Nonalcoholic fatty liver disease, the hepatic manifestation of metabolic syndrome, is associated with increased risk of colorectal adenoma, a precursor of colorectal cancer.
Because nonalcoholic fatty liver disease and colorectal adenoma share many common risk factors of metabolic syndrome, the association between these 2 pathological findings has been investigated in multiple studies, but the results have been conflicting.
Dr Eun Young Ze and colleagues assessed the relationship between the fatty liver index, a predictor of nonalcoholic fatty liver disease, and the prevalence of colorectal adenomas.
|51% had fatty liver on ultrasonography|
|Diseases of the Colon & Rectum|
A total of 2976 consecutive subjects over 40 years of age undergoing routine checkups including abdominal ultrasonography and colonoscopy at Chung-Ang University Hospital Health Care Center were included.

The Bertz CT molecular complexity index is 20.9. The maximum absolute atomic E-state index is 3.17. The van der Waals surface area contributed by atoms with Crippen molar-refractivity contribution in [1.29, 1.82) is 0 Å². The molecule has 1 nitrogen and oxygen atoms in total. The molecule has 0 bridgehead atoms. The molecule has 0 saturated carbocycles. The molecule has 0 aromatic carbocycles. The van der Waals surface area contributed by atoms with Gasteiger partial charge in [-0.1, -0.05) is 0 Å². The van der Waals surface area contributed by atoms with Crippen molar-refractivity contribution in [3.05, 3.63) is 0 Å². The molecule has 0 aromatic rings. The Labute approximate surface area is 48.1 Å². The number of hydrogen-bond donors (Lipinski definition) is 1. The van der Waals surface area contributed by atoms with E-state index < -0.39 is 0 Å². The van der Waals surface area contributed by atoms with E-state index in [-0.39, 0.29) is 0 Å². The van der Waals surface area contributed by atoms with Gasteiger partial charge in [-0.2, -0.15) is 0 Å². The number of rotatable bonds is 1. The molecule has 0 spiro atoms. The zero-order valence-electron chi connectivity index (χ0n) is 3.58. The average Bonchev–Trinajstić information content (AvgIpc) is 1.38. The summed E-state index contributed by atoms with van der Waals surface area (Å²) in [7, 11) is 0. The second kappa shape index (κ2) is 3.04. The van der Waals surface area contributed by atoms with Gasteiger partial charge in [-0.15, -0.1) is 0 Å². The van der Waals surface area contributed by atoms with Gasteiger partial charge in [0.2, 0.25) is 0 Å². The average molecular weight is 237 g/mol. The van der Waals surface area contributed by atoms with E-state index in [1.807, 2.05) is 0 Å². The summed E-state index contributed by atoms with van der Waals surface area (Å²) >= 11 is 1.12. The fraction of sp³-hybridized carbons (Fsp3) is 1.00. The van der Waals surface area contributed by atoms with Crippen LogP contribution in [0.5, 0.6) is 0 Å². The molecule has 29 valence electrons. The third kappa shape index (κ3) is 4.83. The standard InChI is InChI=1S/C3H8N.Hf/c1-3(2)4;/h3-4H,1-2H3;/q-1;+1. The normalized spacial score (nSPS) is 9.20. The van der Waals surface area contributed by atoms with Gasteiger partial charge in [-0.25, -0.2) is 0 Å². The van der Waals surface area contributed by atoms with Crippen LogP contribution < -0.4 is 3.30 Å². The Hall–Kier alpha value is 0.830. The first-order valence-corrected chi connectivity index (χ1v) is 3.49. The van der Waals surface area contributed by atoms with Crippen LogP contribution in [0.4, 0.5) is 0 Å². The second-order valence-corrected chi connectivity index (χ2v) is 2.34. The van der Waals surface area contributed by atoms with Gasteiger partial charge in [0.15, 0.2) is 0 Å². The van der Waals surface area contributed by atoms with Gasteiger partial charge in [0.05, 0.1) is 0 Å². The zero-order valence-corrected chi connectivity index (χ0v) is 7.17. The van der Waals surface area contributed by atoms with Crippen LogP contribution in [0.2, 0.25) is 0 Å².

The researchers' primary outcome measured was the prevalence of colorectal adenomas according to fatty liver index.
Among these subjects, 31% had colorectal adenoma, 23% had metabolic syndrome, and 51% had fatty liver on ultrasonography.
The research team found that a fatty liver index ≥30 was associated with an increased risk of colorectal adenoma.
The fatty liver index-high group had more colorectal adenomas and more advanced colorectal adenomas than the fatty liver index-low group.
The team observed that the prevalence of colorectal adenomas increased with increasing quartile of fatty liver index.
Dr Ze's team concludes, "The high fatty liver index may be a useful predictor of colorectal adenoma."